Ok, so if you are a regular reader of my blogs, you know that I am not afraid to dig into some of the indelicate behaviors ok, downright nasty stuff that our pups do!  So today, I’m going to address some of the things that your pooch does that are well, insatiable at best, and what you can do to fix them!

Why does my dog greet everyone by sniffing their crotch?

In dog behavior this is actually very polite!  Dogs have scent glands in their anus.  And by sniffing another dog’s behind, he can quickly tell what age and sex that dog is, along with where he’s been that day and who else he’s run into along the way.  So it’s natural for your dog to do that to humans as well.  Stopping it is a chore. . . you’re best to teach a good sit-stay and redirect your pup when visitors come to the door.

Why is my dog social at the dog park or daycare, but goes crazy and growls at dogs on the leash?

In one word, frustration!  If you’ve got a normally social dog, but you notice him acting out of sorts only when he’s on leash, it may be that he’s upset or frustrated that he can’t go meet every new friend walking down the street.  What to do?  Bulk up on training!  Teach better leash skills through distraction by practicing your stay, focus, and heel commands while on walks.  Joining a group class might go a long way towards teaching Rover to control his impulses while distracted by other pups!

Why does my dog pee a little when people pet or greet him?

Oh, here’s another one of those behaviors that people find icky, but is very gracious if you are a dog!  You see, when a submissive dog meets another dog that he would like to befriend or show that he’s unthreatening to him, he dribbles a little bit of urine in front of the dog as a peace offering.  Great, but how do you stop your pup from dribbling on your expensive area run when people talk to him? Distraction is the best cure.  When addressing your dog, keep the contact calm and unemotional.  The more excited or upset you seem, the better chance of getting one of those ‘polite greetings’.  If your dog is food motivated, walk in the door with a handful of small treats, and before acknowledging the dog, throw the treats on the floor so that your dog forgets about you and scavenges to find the treats.  This may be enough distraction to calm your dog a little and set you up for a successful greeting or getting your dog outside to pee.  One word of advice though. . . yelling at or being stern with a dog who is doing excitement peeing will only make it worse!  If your dog was trying to be submissive before, think what would happen if he thought you were mad at him!!! Oy!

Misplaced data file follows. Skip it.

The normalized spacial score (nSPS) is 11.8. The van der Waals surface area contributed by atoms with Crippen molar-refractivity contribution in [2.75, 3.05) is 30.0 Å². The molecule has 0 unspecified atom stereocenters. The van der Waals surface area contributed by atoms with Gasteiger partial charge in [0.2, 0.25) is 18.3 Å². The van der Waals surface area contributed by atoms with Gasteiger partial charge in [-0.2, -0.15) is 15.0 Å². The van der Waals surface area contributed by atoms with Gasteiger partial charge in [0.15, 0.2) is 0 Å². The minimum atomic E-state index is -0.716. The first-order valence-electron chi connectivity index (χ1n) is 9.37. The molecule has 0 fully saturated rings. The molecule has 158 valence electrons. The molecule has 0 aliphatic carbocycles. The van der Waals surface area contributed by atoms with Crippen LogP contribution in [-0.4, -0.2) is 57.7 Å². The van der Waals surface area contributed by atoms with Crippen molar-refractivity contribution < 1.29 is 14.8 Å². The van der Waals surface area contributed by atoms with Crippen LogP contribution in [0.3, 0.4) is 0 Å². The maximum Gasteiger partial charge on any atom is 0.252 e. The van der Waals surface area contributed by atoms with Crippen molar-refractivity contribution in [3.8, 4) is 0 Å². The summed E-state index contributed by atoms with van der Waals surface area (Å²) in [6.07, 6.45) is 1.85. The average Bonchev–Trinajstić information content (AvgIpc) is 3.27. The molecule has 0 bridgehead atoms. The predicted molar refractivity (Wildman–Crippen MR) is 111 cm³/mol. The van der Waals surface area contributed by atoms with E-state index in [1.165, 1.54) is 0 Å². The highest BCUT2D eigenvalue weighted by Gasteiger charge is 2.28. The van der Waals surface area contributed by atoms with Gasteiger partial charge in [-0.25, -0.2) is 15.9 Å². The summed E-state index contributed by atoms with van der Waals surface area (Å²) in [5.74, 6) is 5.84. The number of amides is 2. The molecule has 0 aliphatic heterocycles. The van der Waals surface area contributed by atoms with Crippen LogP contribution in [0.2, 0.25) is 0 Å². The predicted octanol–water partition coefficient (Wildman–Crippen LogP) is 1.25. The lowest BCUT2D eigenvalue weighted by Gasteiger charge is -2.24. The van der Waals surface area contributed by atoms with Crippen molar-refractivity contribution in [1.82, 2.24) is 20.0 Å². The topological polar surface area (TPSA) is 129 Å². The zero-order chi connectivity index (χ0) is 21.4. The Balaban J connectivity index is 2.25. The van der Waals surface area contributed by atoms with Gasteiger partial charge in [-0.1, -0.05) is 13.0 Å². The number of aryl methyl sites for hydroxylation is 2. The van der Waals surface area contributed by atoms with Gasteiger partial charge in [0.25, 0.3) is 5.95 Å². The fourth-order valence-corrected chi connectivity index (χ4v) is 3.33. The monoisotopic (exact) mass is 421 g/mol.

Why does my dog eat poo?

In the biz, this is known as coprophagia. . . but let’s call a spade a spade. . . your dog eats poo!  And vets have found that there’s no medical reason for it.  Behaviorally, there are several reasons that dogs may snack on poo, none of which make it any less icky; most commonly boredom, ‘cleaning up’ after themselves, or simply because they have a taste for it!.  The good news is that poo eating has not been shown to cause any serious medical problems in dogs (although there are several parasites that your dog may pick up if eating other dogs poo that have been affected by them), but that doesn’t make it any less gross.  You can alleviate poo-eating by staying on top of cleaning up after your dog or sprinkling a little meat tenderizer on their food.  The meat tenderizer may taste ok going in, but it makes the poo taste sour to dogs and may prevent them from eating it.

As always, if you’ve got questions about anything your dog does or just want some first-hand advice on animal behavior, don’t be afraid to email us directly!